October 30th, 2008
Like much of America, I have been mad at insurance companies for a long time. I was doubly mad when I turned 40 and my rates went up 35 percent. Like many self-employed professionals, I raised my deductible so I could afford to pay the monthly premiums.
I was triply mad when I went to the ER this summer after having chest pains and palpitations for days (anxiety from overwork between the books and my regular freelance workload; there, I admitted it) and my $2,000 bill was not at all covered, thanks to my newly raised deductible. (In an attempt to highlight what other single freelancers and employees were doing to get around the insurance question, I wrote an article about marrying for health insurance for ABC News.)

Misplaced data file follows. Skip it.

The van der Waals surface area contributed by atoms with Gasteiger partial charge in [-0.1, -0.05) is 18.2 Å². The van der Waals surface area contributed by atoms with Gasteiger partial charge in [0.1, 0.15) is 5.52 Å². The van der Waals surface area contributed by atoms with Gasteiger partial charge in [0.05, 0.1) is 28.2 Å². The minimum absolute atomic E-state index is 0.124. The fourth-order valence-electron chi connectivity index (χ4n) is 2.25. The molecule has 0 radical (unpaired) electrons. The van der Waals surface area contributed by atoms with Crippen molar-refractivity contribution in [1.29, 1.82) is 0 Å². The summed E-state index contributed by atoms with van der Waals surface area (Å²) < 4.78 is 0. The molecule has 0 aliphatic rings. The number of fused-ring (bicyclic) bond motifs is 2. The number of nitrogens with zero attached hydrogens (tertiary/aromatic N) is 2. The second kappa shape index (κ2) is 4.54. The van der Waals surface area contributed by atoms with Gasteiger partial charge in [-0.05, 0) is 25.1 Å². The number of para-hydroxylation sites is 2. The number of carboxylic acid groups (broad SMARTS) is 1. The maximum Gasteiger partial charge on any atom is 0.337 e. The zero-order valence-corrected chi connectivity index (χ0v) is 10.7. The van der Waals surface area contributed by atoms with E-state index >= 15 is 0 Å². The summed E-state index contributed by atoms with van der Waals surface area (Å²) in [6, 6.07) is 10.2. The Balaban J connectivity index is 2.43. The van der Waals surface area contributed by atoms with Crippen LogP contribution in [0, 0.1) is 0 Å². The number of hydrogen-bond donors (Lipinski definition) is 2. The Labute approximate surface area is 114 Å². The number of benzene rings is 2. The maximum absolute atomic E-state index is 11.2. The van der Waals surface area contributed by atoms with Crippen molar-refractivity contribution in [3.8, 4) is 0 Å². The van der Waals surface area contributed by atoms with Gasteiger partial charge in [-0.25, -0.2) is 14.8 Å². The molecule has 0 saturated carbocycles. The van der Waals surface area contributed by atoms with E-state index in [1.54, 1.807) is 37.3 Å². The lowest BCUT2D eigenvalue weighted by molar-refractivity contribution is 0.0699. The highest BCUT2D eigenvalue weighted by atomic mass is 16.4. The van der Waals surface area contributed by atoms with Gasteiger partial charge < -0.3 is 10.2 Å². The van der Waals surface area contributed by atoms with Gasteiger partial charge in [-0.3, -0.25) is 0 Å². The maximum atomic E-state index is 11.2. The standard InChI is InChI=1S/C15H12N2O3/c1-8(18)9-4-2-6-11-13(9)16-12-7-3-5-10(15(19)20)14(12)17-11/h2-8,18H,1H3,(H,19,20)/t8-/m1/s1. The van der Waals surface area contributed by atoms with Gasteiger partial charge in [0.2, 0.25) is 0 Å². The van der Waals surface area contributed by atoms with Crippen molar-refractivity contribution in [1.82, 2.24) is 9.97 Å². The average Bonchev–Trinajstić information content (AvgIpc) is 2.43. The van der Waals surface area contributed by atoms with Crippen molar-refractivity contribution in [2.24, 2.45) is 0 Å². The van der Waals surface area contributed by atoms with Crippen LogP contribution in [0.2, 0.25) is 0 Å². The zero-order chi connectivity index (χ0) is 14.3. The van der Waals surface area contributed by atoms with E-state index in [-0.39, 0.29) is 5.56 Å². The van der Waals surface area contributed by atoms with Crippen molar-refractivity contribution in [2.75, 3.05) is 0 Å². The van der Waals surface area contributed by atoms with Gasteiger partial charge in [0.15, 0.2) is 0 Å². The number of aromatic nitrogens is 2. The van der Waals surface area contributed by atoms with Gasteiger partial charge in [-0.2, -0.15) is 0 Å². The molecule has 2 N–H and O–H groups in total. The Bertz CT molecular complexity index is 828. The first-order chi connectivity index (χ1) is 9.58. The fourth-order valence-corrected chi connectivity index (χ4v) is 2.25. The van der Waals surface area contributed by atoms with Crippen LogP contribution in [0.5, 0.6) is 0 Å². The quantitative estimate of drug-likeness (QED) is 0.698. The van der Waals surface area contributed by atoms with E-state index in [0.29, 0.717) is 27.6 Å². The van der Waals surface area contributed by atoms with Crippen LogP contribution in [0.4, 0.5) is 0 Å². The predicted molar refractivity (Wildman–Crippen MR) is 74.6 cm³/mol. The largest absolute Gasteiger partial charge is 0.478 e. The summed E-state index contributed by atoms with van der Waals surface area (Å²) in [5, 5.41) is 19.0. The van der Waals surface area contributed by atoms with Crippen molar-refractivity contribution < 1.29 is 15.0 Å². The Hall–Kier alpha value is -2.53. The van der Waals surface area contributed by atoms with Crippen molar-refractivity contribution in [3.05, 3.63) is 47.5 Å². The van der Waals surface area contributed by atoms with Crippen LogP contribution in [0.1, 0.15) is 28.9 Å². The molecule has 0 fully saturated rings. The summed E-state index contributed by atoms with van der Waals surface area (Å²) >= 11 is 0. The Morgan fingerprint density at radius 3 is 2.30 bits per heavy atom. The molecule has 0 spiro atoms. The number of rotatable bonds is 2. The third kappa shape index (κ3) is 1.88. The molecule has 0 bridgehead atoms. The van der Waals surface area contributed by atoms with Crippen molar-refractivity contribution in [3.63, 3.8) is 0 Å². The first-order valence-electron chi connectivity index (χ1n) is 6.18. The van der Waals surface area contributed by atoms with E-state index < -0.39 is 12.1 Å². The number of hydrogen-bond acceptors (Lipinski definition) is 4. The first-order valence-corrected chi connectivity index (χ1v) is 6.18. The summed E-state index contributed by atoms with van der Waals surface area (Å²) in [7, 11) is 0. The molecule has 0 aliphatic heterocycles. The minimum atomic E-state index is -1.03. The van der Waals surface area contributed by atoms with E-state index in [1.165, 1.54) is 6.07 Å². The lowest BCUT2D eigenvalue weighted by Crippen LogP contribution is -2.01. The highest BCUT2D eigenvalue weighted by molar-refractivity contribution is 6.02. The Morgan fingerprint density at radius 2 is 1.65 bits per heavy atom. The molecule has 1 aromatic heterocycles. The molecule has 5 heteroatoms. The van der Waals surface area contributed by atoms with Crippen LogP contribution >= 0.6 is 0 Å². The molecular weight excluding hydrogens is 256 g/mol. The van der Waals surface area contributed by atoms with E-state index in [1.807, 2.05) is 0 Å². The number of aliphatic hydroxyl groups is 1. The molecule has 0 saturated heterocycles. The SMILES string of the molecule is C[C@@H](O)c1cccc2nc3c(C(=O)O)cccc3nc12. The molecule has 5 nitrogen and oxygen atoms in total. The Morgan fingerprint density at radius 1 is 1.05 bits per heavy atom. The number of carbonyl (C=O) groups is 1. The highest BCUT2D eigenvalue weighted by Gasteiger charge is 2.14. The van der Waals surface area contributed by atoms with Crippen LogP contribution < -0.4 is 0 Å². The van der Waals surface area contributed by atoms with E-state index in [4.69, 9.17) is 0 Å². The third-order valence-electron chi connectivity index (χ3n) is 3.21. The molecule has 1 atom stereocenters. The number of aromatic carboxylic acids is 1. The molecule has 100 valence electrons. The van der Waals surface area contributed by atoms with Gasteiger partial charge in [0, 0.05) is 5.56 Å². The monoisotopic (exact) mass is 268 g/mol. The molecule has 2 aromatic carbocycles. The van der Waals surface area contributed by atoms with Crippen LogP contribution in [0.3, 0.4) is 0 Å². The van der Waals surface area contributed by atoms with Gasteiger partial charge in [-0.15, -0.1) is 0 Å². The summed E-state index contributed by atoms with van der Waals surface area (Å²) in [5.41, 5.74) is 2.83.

Well, yesterday’s New York Times article about how U.S. women who buy individual health insurance often pay significantly higher rates than their male counterparts has my blood boiling all over again. (Thanks to Gwynneth for the heads up on the piece.) Apparently, we cost more because (a) we have babies, and (b) we tend to go to the doctor more than men when we’re sick.
I recently contacted an insurance agent to help me find the cheapest yet best coverage for me. She helped me save $1,000 a year by scrapping the maternity benefits I was paying for, as I’m not looking to get pregnant. Problem (a) averted. As for problem (b), I encourage you to join (free!) the Freelancers Union, a New York-based group that’s been lobbying elected officials for better healthcare solutions for independent professionals on a national level. And of course, vote on Tuesday.